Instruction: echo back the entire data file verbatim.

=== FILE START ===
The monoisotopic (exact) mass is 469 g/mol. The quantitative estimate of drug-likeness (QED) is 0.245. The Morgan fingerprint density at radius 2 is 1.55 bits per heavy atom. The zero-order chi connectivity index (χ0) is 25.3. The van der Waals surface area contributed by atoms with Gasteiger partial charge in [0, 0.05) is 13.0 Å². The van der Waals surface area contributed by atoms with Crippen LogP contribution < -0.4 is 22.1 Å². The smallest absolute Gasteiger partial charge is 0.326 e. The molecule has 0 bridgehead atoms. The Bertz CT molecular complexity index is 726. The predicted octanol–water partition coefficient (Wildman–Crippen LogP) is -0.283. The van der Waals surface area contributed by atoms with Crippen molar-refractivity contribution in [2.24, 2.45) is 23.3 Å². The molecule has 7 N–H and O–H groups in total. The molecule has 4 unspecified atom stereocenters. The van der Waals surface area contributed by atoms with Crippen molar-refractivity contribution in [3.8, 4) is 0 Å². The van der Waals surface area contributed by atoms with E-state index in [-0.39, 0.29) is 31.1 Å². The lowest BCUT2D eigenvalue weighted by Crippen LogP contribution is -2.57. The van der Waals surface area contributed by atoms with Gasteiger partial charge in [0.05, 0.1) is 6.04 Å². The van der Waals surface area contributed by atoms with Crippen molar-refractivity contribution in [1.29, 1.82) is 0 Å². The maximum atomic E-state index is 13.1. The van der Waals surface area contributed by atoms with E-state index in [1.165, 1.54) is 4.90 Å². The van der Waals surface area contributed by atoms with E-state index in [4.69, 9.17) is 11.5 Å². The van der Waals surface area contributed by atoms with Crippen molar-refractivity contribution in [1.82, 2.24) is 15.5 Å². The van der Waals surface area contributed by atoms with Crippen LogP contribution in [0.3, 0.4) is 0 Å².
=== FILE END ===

The monoisotopic (exact) mass is 469 g/mol. The quantitative estimate of drug-likeness (QED) is 0.245. The Morgan fingerprint density at radius 2 is 1.55 bits per heavy atom. The zero-order chi connectivity index (χ0) is 25.3. The van der Waals surface area contributed by atoms with Gasteiger partial charge in [0, 0.05) is 13.0 Å². The van der Waals surface area contributed by atoms with Crippen LogP contribution < -0.4 is 22.1 Å². The smallest absolute Gasteiger partial charge is 0.326 e. The molecule has 0 bridgehead atoms. The Bertz CT molecular complexity index is 726. The predicted octanol–water partition coefficient (Wildman–Crippen LogP) is -0.283. The van der Waals surface area contributed by atoms with Crippen molar-refractivity contribution in [2.24, 2.45) is 23.3 Å². The molecule has 7 N–H and O–H groups in total. The molecule has 4 unspecified atom stereocenters. The van der Waals surface area contributed by atoms with Crippen molar-refractivity contribution in [3.8, 4) is 0 Å². The van der Waals surface area contributed by atoms with E-state index in [-0.39, 0.29) is 31.1 Å². The lowest BCUT2D eigenvalue weighted by Crippen LogP contribution is -2.57. The van der Waals surface area contributed by atoms with Gasteiger partial charge in [0.05, 0.1) is 6.04 Å². The van der Waals surface area contributed by atoms with Crippen molar-refractivity contribution in [1.29, 1.82) is 0 Å². The maximum atomic E-state index is 13.1. The van der Waals surface area contributed by atoms with E-state index in [1.165, 1.54) is 4.90 Å². The van der Waals surface area contributed by atoms with E-state index in [4.69, 9.17) is 11.5 Å². The van der Waals surface area contributed by atoms with Crippen molar-refractivity contribution in [1.82, 2.24) is 15.5 Å². The van der Waals surface area contributed by atoms with Crippen LogP contribution in [0.3, 0.4) is 0 Å².